Can you name all the characters shown in the sketches? If so, you could win one set of Mail a Smile postcards, which include the stamp art and five of the sketches.
To enter, send your name and address along with the name of each character and the movie in which he/she/it appears to uspsstamps [at] gmail [dot] com. Three winners will be selected at random from those who answer correctly. You have until 11:59 p.m. EDT on Wednesday, 9/12 to submit your answers. Good luck!
The Summer Olympics are flying by. But there’s still plenty of time for a trivia contest…or two (hint!). Today’s quiz might look tough, but in our experience stamp fans are some of the smartest people around. Ready to get started?
First question: In 1996, we issued a stamp to mark the centennial of the modern Olympic Games. The stamp featured an image of a Roman marble copy of a 5th-century B.C. Greek bronze statue. What was the name of the Greek sculptor who created the original statue, and what was the name of his statue?
Second question: The stamp art above is similar to the actual stamp issued in July 1996, but it’s not exact. How does the stamp above differ from the Centennial Olympic Games stamp that was actually issued?
Submit your answers to uspsstamps [at] gmail [dot] com. Three winners will be selected at random from those who answer correctly to receive a tri-fold folio that includes a mounted pane of Atlanta 1996 stamps, a mounted pane of the 1996 Centennial Olympics Games stamps, and a 1996 Paralympic Games envelope. The deadline for entries is 5 p.m. EDT on Thursday, August 9. Good luck! And, as always, remember that spelling counts.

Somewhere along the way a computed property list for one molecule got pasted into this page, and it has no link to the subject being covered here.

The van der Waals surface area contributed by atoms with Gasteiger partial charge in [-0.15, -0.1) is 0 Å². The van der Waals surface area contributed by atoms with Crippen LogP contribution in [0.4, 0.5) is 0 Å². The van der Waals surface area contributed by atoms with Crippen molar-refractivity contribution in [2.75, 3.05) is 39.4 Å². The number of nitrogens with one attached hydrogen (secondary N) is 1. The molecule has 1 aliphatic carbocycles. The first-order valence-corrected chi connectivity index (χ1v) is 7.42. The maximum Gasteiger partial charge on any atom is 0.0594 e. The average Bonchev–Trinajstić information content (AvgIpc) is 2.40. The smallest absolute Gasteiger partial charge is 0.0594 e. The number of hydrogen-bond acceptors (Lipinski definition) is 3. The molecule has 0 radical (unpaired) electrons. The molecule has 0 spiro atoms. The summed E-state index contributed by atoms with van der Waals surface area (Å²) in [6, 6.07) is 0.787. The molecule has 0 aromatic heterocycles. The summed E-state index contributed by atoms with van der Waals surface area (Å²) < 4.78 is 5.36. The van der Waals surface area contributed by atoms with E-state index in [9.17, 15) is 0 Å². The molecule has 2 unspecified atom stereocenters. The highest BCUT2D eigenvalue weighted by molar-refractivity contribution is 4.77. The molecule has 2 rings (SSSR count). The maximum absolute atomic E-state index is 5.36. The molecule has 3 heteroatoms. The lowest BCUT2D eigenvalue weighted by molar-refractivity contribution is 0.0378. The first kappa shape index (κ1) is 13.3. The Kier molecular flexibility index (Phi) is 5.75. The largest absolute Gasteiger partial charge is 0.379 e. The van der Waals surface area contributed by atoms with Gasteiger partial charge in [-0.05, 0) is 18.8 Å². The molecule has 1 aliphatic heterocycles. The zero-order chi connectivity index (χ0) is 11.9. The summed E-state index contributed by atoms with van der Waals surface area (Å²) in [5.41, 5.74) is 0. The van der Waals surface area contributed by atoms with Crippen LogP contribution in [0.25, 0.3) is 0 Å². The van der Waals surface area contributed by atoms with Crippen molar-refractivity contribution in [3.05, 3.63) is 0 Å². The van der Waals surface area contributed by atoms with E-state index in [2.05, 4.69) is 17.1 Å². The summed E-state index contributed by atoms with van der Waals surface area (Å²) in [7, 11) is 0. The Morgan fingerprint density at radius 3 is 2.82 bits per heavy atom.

Baseball season is heating up, and we just can’t get enough! And we have plenty of philatelic gear to fuel your love of the game.
In addition to the four Forever® stamps honoring legends Joe DiMaggio, Larry Doby, Willie Stargell, and Ted Williams, we’ve also created a wonderful keepsake: Play Ball! Featuring vivid paintings by artist Greg Kreindler, the 40-page book celebrates some of the game’s greatest moments. It includes 16 baseball stamps—2001 Legendary Playing Fields (10), 2010 Negro Leagues Baseball (2), and 2012 Major League Baseball All-Stars (4)—as well as quotes, player stats, and fascinating history of Major League Baseball.
This beautiful, limited edition book is a great addition to any collection (stamp or baseball-related) and would make a wonderful gift for the baseball lovers in your life. Pre-order yours today!
Major League Baseball trademarks and copyrights are used with permission of Major League Baseball Properties, Inc.
How many of you expected to see poet E. E. Cummings’s name in lowercase (“e. e. cummings”) on his recently issued postage stamp? We’d wager a good number of you. After all, most of us are used to seeing his name in lowercase in all those great poetry collections. So why does his stamp look like this?
Well, we did a little research. It turns out that an editor preparing a French translation of Cummings’s poetry asked him directly about the appearance of his name in 1951:
are you E.E.Cummings, ee cummings, or what?(so far as the title page is concerned)wd u like title page all in lowercase?”
E.E.Cummings, unless your printer prefers E. E. Cummings/ titlepage up to you;but may it not be tricksy svp[.]
Aha! Cummings—who did not sign his name all in lowercase letters—regarded the use of his name in lowercase as a publisher’s gimmick. (You can read more about this here and here.) And, we’ve been told that when USPS asked members of his family about how the poet should be represented on the stamp, they favored “E. E. Cummings.” Mystery solved!
Do you have a stamp mystery you’d like us to solve? Send your question to uspsstamps [at] gmail [dot] com, and we’ll get right on it!